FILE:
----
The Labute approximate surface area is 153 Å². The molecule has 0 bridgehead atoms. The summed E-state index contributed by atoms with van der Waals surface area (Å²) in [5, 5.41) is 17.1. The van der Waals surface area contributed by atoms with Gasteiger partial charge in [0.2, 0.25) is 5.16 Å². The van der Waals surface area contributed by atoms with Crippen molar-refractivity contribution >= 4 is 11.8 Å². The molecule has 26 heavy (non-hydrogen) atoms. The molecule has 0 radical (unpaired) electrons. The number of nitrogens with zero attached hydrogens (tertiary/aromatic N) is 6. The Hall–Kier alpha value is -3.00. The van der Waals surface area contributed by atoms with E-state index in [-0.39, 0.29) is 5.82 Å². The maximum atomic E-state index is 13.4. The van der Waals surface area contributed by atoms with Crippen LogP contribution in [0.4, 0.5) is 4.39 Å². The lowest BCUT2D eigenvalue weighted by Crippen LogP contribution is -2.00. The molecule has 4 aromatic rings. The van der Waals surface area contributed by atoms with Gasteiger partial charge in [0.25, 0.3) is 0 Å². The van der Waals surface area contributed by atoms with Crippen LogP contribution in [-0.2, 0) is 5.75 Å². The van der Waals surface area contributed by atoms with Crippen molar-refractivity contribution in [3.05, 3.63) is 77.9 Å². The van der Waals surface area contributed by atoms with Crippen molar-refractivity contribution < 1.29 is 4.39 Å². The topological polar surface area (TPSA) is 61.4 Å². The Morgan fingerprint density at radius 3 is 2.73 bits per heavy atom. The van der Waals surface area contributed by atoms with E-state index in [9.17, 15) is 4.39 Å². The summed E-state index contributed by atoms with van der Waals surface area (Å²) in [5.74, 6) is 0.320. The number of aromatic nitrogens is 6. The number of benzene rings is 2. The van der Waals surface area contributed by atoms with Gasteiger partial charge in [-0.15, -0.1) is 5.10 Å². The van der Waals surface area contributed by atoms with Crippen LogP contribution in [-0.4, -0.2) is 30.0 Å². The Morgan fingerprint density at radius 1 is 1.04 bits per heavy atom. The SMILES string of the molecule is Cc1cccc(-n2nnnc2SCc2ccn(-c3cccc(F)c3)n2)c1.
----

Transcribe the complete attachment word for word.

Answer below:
The Labute approximate surface area is 153 Å². The molecule has 0 bridgehead atoms. The summed E-state index contributed by atoms with van der Waals surface area (Å²) in [5, 5.41) is 17.1. The van der Waals surface area contributed by atoms with Gasteiger partial charge in [0.2, 0.25) is 5.16 Å². The van der Waals surface area contributed by atoms with Crippen molar-refractivity contribution >= 4 is 11.8 Å². The molecule has 26 heavy (non-hydrogen) atoms. The molecule has 0 radical (unpaired) electrons. The number of nitrogens with zero attached hydrogens (tertiary/aromatic N) is 6. The Hall–Kier alpha value is -3.00. The van der Waals surface area contributed by atoms with E-state index in [-0.39, 0.29) is 5.82 Å². The maximum atomic E-state index is 13.4. The van der Waals surface area contributed by atoms with Crippen LogP contribution in [0.4, 0.5) is 4.39 Å². The lowest BCUT2D eigenvalue weighted by Crippen LogP contribution is -2.00. The molecule has 4 aromatic rings. The van der Waals surface area contributed by atoms with Gasteiger partial charge in [0.25, 0.3) is 0 Å². The van der Waals surface area contributed by atoms with Crippen LogP contribution in [-0.2, 0) is 5.75 Å². The van der Waals surface area contributed by atoms with Crippen molar-refractivity contribution in [3.05, 3.63) is 77.9 Å². The van der Waals surface area contributed by atoms with Crippen molar-refractivity contribution < 1.29 is 4.39 Å². The topological polar surface area (TPSA) is 61.4 Å². The Morgan fingerprint density at radius 3 is 2.73 bits per heavy atom. The van der Waals surface area contributed by atoms with E-state index in [9.17, 15) is 4.39 Å². The summed E-state index contributed by atoms with van der Waals surface area (Å²) in [5.74, 6) is 0.320. The number of aromatic nitrogens is 6. The number of benzene rings is 2. The van der Waals surface area contributed by atoms with Gasteiger partial charge in [-0.15, -0.1) is 5.10 Å². The van der Waals surface area contributed by atoms with Crippen LogP contribution in [-0.4, -0.2) is 30.0 Å². The Morgan fingerprint density at radius 1 is 1.04 bits per heavy atom. The SMILES string of the molecule is Cc1cccc(-n2nnnc2SCc2ccn(-c3cccc(F)c3)n2)c1.